Ellis Family Support

February 27, 2010

With all of Monte’s talent, from the artistic to the musical, none of it would have been possible if not for an extremely wide and deep group of supporters.   It is quite possible there are even others out there not known about because Monte has passed away and can’t be asked.

Below is a photograph of Monte’s parent’s Zelma and John Ellis later in life.

Zelma passed away in 2003 and John in 2004.  Not enough good things can be written about these two people.  Zelma and John raised six boys, each of who were successful in their own ways.   The best way to describe the way they led their lives and raised their nuclear family and influenced the development of the branching-out limbs of their expanding family, is to be able to make the honest claim, their lives was the epitome of living the American Dream.

When it comes to Zelma, unfortunately, some today incorrectly assign the word “homemaker” with less respect than it deserves.  During their lives, Zelma’s “homemaking” skills were ones for a person to be proud of.  Along with providing tangible needs for her family, Zelma was also instrumental for instilling important humane values to those in her family.   Zelma was one of those people where if you disappointed her, then you knew you really messed up and it was through no one’s fault but your own.  Throughout her life, she was a hard-working, kind, generous and pleasant person.  When it came to commenting on the character of other people, if she had nothing good to say about a person, than she would not say a thing at all.

All through his life, Monte was always concerned with the opinion of his mother and did the best he could to avoid her ire.

John was an extremely hard worker and seemed to never tire.  After putting in a long day at a local factory, he would then come home and put in just as many hours in their huge garden or on other tasks.  Physically fit all of his life, John was not one to shy from hard work, even later when in his seventies and eighties.  He was also a premiere fisherman and skilled enough to knit his own hoop and trammel nets.  John was also a staunch Democrat.  Later in life during the second Bush presidency, he would remark how the Democratic Party was finished and just waiting to be buried.  Most likely, he would have been amazed at the shifting  political landscape in 2008 and how quickly his Democratic Party rebounded (though he still would probably be disappointed in the plight of the government’s behavior toward the working man).   John was also widely intelligent and when given the opportunity, a wonderful conversationalist on a variety of subjects.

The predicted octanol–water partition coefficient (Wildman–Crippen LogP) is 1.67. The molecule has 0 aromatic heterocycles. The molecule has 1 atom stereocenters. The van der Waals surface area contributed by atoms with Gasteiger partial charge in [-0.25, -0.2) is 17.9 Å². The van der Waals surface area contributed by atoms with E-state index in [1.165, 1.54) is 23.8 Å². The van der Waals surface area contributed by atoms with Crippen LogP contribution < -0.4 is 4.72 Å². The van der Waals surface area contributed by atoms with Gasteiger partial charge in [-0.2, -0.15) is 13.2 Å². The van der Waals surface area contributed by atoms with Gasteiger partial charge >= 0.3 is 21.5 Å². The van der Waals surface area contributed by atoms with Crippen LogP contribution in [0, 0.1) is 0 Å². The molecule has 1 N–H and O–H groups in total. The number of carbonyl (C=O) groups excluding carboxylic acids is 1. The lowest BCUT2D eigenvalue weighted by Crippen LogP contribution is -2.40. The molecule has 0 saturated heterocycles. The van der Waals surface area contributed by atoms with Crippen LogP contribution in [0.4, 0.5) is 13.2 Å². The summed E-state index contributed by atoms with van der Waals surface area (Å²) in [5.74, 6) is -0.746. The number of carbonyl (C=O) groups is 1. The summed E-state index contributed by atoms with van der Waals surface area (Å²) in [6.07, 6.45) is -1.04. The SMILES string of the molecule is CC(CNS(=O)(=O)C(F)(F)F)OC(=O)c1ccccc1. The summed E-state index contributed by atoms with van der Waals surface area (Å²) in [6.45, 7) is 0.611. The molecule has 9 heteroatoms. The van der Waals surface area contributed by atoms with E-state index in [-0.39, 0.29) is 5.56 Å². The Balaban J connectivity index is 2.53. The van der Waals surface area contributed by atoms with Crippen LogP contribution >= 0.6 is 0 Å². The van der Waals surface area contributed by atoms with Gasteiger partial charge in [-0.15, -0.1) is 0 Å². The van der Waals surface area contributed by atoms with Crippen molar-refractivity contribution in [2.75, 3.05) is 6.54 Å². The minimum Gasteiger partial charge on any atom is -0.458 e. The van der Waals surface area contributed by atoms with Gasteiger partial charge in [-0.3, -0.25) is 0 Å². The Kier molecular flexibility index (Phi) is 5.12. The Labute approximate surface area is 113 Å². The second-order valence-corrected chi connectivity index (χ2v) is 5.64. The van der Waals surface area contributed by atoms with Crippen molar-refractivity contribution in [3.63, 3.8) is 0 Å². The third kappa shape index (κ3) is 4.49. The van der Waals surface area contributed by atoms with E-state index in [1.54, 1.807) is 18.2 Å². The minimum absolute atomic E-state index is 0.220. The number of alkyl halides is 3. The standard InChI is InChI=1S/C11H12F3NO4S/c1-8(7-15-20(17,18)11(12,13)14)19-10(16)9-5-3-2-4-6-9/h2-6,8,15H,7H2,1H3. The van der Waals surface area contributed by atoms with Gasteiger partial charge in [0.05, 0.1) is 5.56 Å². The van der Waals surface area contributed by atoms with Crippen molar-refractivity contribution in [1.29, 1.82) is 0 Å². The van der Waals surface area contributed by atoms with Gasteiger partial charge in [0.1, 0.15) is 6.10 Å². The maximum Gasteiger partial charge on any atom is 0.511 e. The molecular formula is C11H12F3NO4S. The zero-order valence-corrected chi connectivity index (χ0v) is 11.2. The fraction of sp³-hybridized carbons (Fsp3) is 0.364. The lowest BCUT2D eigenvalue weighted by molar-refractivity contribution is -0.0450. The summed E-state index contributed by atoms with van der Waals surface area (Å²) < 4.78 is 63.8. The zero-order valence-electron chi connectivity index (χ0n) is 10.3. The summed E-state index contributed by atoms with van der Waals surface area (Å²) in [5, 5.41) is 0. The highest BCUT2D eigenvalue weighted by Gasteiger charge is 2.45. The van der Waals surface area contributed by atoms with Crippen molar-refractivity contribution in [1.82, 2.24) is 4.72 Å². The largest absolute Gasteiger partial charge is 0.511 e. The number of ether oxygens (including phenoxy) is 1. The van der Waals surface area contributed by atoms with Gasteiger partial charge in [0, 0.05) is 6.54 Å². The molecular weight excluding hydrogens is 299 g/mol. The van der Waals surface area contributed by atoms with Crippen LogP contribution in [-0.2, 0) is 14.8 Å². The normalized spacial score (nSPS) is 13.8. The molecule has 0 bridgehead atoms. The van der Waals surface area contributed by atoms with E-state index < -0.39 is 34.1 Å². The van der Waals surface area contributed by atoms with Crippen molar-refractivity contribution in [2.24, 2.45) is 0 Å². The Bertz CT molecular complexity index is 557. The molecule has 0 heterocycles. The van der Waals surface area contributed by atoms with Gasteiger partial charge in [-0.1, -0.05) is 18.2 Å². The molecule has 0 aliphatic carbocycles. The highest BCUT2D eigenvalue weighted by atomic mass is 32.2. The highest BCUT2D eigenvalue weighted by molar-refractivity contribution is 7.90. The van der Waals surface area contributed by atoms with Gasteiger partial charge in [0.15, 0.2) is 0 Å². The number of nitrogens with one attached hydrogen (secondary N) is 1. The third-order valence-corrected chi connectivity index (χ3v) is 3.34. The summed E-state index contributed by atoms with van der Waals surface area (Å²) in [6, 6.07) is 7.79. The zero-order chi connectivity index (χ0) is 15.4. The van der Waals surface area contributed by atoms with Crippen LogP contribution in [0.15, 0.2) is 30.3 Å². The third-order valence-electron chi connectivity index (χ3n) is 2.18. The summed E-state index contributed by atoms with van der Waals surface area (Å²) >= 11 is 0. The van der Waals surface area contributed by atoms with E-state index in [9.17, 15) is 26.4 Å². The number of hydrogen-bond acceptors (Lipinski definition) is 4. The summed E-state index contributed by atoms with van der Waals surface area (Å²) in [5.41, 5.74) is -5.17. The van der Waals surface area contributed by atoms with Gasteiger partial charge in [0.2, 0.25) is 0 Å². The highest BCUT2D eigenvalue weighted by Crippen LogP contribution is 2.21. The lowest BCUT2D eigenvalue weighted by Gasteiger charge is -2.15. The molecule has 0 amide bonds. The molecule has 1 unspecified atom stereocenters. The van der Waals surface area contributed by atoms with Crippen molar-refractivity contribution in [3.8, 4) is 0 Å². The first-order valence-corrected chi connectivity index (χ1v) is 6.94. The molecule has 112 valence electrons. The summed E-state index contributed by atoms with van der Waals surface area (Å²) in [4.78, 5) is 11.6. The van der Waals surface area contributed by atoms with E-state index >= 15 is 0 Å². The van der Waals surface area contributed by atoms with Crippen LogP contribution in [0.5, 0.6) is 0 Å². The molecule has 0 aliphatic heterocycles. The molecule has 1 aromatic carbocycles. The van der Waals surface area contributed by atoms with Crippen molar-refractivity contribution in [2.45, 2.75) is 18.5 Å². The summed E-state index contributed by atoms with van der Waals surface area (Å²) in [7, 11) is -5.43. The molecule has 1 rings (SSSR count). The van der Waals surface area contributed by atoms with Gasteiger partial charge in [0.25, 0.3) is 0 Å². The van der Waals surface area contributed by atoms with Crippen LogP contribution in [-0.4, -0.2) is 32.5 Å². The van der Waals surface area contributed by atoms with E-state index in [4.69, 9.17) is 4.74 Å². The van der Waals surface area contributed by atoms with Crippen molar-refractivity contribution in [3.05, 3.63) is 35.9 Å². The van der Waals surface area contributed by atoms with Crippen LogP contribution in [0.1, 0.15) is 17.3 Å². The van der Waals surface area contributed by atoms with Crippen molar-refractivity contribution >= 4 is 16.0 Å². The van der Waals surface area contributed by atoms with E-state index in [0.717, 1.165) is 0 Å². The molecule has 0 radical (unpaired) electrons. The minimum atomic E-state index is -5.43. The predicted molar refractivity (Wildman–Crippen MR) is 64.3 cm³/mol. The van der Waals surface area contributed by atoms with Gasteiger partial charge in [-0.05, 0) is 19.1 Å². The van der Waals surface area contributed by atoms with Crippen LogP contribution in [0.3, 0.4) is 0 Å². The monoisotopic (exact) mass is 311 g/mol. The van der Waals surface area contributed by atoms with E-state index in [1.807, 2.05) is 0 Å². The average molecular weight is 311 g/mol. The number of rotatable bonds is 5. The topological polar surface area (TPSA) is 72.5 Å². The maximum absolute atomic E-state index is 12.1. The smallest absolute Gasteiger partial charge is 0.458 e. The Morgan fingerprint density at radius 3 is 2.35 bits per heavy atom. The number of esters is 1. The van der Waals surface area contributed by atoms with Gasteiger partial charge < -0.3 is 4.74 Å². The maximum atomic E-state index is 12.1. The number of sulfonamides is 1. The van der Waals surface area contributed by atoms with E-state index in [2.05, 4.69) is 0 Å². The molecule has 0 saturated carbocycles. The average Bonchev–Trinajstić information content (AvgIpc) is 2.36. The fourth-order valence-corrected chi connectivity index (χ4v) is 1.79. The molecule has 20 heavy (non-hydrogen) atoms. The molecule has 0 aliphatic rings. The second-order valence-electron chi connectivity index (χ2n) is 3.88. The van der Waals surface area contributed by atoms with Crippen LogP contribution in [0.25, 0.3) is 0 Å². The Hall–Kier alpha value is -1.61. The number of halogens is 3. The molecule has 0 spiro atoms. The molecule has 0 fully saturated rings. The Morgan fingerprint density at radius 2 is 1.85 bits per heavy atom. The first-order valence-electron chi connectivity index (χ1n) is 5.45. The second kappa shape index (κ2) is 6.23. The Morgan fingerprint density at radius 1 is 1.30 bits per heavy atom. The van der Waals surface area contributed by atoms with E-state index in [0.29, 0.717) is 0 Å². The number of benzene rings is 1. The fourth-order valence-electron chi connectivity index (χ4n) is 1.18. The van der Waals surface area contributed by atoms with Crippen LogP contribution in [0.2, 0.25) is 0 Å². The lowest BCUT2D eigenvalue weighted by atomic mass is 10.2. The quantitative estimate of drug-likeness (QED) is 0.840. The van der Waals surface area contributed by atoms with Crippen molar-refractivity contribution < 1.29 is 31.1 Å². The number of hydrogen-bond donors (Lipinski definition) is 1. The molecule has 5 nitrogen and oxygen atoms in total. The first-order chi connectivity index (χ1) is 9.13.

John and Zelma’s work ethics definitely had an impact on Monte, however, there was an area of resentment regarding Monte’s feelings toward his father.  This resentment deal with Monte’s perception of how his father viewed wildlife and the natural world.  In Monte’s view, he felt his father thought wildlife and nature existed  for the use of Man and for them to be used at Man’s leisure and in any way Man saw fit.  There is one story Monte would tell, where as much younger, he was in the presence of his father when hunting and the hunted animal was being killed more for sport than for eating.  This experience greatly troubled Monte and stayed with him for a very long time.  As explained earlier, while Monte did enjoy eating wild game and bore little, disgust toward those who did hunt for the pleasure of eating the game, he thought differently of the killing of wildlife for the mere sport of just killing an animal.

Several things should be pointed out in John’s defense when it does to come hunting.  The first is, when John was young, as the stories are told, animals for hunting were extremely plentiful, especially waterfowl.  Many times, hunters of many years ago would brag of how the sky was black with flying ducks.  Another thing is later in his life, John’s views on hunting and the environment did somewhat change.  At the end of the day though, it’s probably not disputed that John enjoyed fishing more than hunting and was much better at it, too.

In his later years, Monte would lament how he should have worked harder to be closer to his own father.

Above is a photograph of the John Ellis family and five of the sons.   Top row, from left to right, Zelma holding Fred, Monte, John holding Jared. Bottom row sitting, left to right, Larry and Lonnie.  Their brother Jon had not been born yet (regarding this, Monte would often tell how it was awkward for him when around his peers to explain a pregnant mother while he was so “old”).

Below is a photograph of  Monte, Monte and Sharyl’s daughter Kathy, Monte’s younger brother, Jon, and Monte and Sharyl’s son, Eric.  This photograph is from when the Monte Ellis family lived at “Big Lake.”  It’s hard to see in this image, but Jon is pretending to strike Monte with a hammer in his right hand.

The Monte Ellis family were quite fortunate to have the family they did.  At different periods, it was not uncommon for money to be tight for the Monte Ellis family and Sharyl would often point out if not for the larger Ellis family (and her own), including Monte’s brothers, Christmas time for the young children of Monte and Sharyl would have been much different from what they were.

The total impact of the influence Monte’s family had upon his ability to ply his craft, both financially and otherwise, is impossible to be completely described in the manner deserved.

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